For more information on the AIM mission visit

Monday, December 14, 2009

HU Professor Named Deputy Assistant Sec., Air Force

HU Professor Appointed Deputy Assistant Secretary of the Air Force

Hampton, VA - President Barack Obama has appointed Associate Director of the Hampton University William R. Harvey Leadership Institute and Honors College Dr. Jarris L. Taylor, Jr. as the Deputy Assistant Secretary of the Air Force for Strategic Diversity Integration, Washington, D.C. He will begin his appointment on Dec. 14.

Dr. Jarris L. Taylor, Jr.

“Judging Dr. Taylor from his work here at Hampton University, he will do a fine job with the Department of the Air Force,” said HU President Dr. William R. Harvey. “We wish Dr. Taylor well as he transitions from service to Hampton to service to our nation.”

Taylor will be responsible for the formulation and execution of long-range, strategic plans for Strategic Diversity Integration. In addition to strategic planning, other principal duties and responsibilities will include program development and evaluation, resource planning and management, representation and liaison, and human resource management.

“It was truly a honor and humbling experience to be nominated for such a prestigious position,” said Taylor. “As a 20-year retiree of the United States Air Force, to be called to duty once again to serve our country is a blessing and privilege.”

As associate director of the William R. Harvey Leadership Institute and Honors College Taylor’s duties include the following: teaching honors and leadership courses and seminars, program management, coordinating and planning events, fundraising, grant writing, and assisting students to obtain employment, fellowships, grants, internships, scholarships, and prepare them for graduate school and life after HU.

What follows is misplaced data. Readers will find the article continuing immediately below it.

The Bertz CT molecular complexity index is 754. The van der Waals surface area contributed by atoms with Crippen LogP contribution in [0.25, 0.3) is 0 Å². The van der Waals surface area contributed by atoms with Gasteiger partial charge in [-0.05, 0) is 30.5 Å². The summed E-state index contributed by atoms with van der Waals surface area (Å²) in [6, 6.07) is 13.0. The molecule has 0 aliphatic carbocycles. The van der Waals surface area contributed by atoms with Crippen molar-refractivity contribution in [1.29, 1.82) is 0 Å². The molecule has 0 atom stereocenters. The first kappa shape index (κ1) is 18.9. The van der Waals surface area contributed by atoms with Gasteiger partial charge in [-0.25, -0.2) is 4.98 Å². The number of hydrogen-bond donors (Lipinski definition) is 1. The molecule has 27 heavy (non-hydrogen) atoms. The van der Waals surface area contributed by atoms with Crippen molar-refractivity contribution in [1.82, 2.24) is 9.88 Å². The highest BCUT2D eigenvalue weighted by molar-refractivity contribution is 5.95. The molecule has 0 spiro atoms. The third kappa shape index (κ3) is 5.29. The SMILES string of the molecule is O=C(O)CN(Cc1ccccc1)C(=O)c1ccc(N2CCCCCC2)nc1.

“My past four years at my ‘Home by the Sea’ have been a wonderful experience, mentoring and teaching our leaders of the 21st century,” said Taylor. “I immensely thank Dr. William Harvey and Dr. Freddye Davy, director of Honors College, for giving me the opportunity to serve my alma mater.”

In March 1985, Taylor joined the United States Air Force to serve his country. His assignments included: Keesler Air Force Base, Biloxi, Miss.; Camp O’Donnell, Republic of the Philippines; Pil Sung Range, Korea; Lowry Air Force Base, Denver, Colo.; Grissom Air Force Base, Bunker Hill, Ind.; and Langley Air Force Base, Hampton, Va. Taylor received the bachelor’s of arts degree from Hampton University in 1995 and the master’s degree in education and human development, 1997, and the Ed.D. in higher education administration from the George Washington University in 2005.

Taylor retired from the United States Air Force in May 2005. Upon retirement he immediately pursued his career goal of working in academia and served as an adjunct professor at Regent University and at Norfolk State University. He was appointed associate director at Hampton University in 2006.

Wednesday, December 2, 2009

HU J-School, LifeNet Host Organ Registration Drive

Hampton University’s Scripps Howard School of Journalism and Communications will partner with LifeNet Health to host “Resurrect 12-2 While Saving Lives,” an organ and tissue registration drive on Dec. 4 from 10 a.m. – 2 p.m. in the Student Center Ballroom. The event is free and open to the public.

LifeNet Health professionals will be in attendance to provide any information and answer questions about organ and tissue donation. Sign-up sheets will be made available for students who want to sign up as donors, as well as food, entertainment, and giveaways.

“We are hoping this event will make more students aware of how they can save many lives as an organ donor,” said Assistant Professor Dr. Francis McDonald who teaches the course.

The event is in conjunction with a semester-long professional campaign developed by the School’s public relations capstone class. The campaign aims to promote awareness and increase donor participation for LifeNet Health.

"I think everyone likes the thought of being a hero. Registering to be an organ and tissue donor allows you to save lives and be just that," said senior public relations major Melissa Patterson, a member of the capstone class.

LifeNet Health is a non-profit organ procurement organization that provides donation systems for heart, liver, kidney, pancreas, lung, and other organs for transplant. The agency is located in Virginia Beach, Va., serving most of the Commonwealth of Virginia and parts of North Carolina and West Virginia.